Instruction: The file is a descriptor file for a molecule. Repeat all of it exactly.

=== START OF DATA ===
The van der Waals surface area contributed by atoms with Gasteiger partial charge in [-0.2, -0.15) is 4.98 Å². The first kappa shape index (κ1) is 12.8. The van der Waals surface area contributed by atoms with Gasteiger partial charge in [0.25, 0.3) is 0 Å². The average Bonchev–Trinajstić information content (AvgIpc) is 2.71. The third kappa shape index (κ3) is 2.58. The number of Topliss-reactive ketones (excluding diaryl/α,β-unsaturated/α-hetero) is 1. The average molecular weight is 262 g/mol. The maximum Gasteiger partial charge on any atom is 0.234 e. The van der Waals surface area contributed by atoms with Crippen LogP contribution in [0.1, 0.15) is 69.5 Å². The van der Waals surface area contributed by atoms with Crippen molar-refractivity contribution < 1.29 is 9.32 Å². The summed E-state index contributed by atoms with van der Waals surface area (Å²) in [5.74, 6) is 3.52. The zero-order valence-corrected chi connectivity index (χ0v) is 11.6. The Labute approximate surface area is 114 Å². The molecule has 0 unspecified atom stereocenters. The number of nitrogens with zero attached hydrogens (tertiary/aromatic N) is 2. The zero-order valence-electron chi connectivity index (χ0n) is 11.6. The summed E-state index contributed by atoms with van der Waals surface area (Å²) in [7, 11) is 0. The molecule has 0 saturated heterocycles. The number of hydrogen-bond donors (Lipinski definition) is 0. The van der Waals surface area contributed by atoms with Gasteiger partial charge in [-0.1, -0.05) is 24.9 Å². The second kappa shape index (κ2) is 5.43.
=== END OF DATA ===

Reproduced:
The van der Waals surface area contributed by atoms with Gasteiger partial charge in [-0.2, -0.15) is 4.98 Å². The first kappa shape index (κ1) is 12.8. The van der Waals surface area contributed by atoms with Gasteiger partial charge in [0.25, 0.3) is 0 Å². The average Bonchev–Trinajstić information content (AvgIpc) is 2.71. The third kappa shape index (κ3) is 2.58. The number of Topliss-reactive ketones (excluding diaryl/α,β-unsaturated/α-hetero) is 1. The average molecular weight is 262 g/mol. The maximum Gasteiger partial charge on any atom is 0.234 e. The van der Waals surface area contributed by atoms with Crippen LogP contribution in [0.1, 0.15) is 69.5 Å². The van der Waals surface area contributed by atoms with Crippen molar-refractivity contribution < 1.29 is 9.32 Å². The summed E-state index contributed by atoms with van der Waals surface area (Å²) in [5.74, 6) is 3.52. The zero-order valence-corrected chi connectivity index (χ0v) is 11.6. The Labute approximate surface area is 114 Å². The molecule has 0 unspecified atom stereocenters. The number of nitrogens with zero attached hydrogens (tertiary/aromatic N) is 2. The zero-order valence-electron chi connectivity index (χ0n) is 11.6. The summed E-state index contributed by atoms with van der Waals surface area (Å²) in [7, 11) is 0. The molecule has 0 saturated heterocycles. The number of hydrogen-bond donors (Lipinski definition) is 0. The van der Waals surface area contributed by atoms with Gasteiger partial charge in [-0.1, -0.05) is 24.9 Å². The second kappa shape index (κ2) is 5.43.